Wow! It’s been a long time since I posted! I really don’t want to turn into one of those blogs who only posts to apologize about how long it’s been since I posted!

There are so very many words in my life right now. I am inundated by a word deluge.

overwhelmed-flood
If words were water, I would be this sign.
overwhelmed-puppies
If words were wriggling and cute, I would be the big doggo surrounded by the little pups.

Right, so there’s a visual estimate of me and the words in my life. Why so many words?

  • I am helping teach preschool children literacy skills.
  • I am teaching in English and Spanish and Somali.
  • This means I’m brushing up on my Spanish and learning basic Somali language vocabulary.
  • November was NaNoWriMo, or National Novel Writing Month. I didn’t reach the goal but I did write 18,150 words. That’s a lot.
  • I’m still reading and writing a bunch, or trying to.
  • I’m also studying Chinese because why give up now?

So that’s a bunch of words, in four different languages. And a lot of time with very young children who benefit a ton from hearing and seeing lots of words.

The number of words spoken to a child has a direct correlation with their literacy skills and their academic success by third grade. Why is third grade important? Third grade is the grade when schools switch from learning to read to reading to learn. That is, schools aren’t teaching kids how to read anymore, they expect them to read to learn about other subjects by third grade.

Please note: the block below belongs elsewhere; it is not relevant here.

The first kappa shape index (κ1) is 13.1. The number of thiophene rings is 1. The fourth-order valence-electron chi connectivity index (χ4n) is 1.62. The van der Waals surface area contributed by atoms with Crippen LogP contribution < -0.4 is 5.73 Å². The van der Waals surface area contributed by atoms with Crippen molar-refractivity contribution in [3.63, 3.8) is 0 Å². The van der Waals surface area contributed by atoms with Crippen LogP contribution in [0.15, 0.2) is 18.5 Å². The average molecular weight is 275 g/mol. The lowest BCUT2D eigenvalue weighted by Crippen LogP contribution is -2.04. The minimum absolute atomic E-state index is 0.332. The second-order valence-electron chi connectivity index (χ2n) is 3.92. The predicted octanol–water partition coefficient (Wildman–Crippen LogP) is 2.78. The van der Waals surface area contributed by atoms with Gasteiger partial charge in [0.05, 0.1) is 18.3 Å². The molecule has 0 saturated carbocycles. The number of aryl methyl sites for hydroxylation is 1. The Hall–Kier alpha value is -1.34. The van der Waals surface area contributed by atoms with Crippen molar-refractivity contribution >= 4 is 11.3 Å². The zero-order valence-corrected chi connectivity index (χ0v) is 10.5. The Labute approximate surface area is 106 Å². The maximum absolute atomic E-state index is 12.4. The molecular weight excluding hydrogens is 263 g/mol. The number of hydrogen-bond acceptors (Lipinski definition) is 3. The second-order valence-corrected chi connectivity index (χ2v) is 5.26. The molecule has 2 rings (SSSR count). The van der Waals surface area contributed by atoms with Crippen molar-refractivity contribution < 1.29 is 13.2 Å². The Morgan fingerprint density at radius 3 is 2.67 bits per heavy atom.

That means how many words a child hears as a pre-kindergarten child has an effect on their vocabulary, vocabulary growth, and ultimately their enduring language skills as they grow up. You can read the write-up of the study by Betty Hart and Todd R. Risley here.

Not only that, but data supports that children flourish under an extremely high ratio of affirmatives, or positive, encouraging words, to prohibitions. I’m shooting for about a 6:1 or 7:1 affirmation vs. prohibition. That’s not always easy when children are literally banging their head on the floor, squirting yogurt, or generally screaming in the classroom, but I try.

Talking to children is extremely important, and it’s a big part of my job. And I get to do it in at least two languages every day (though I do try for all four).

I come home after my morning class and take a two hour nap. And then I learn some more words.

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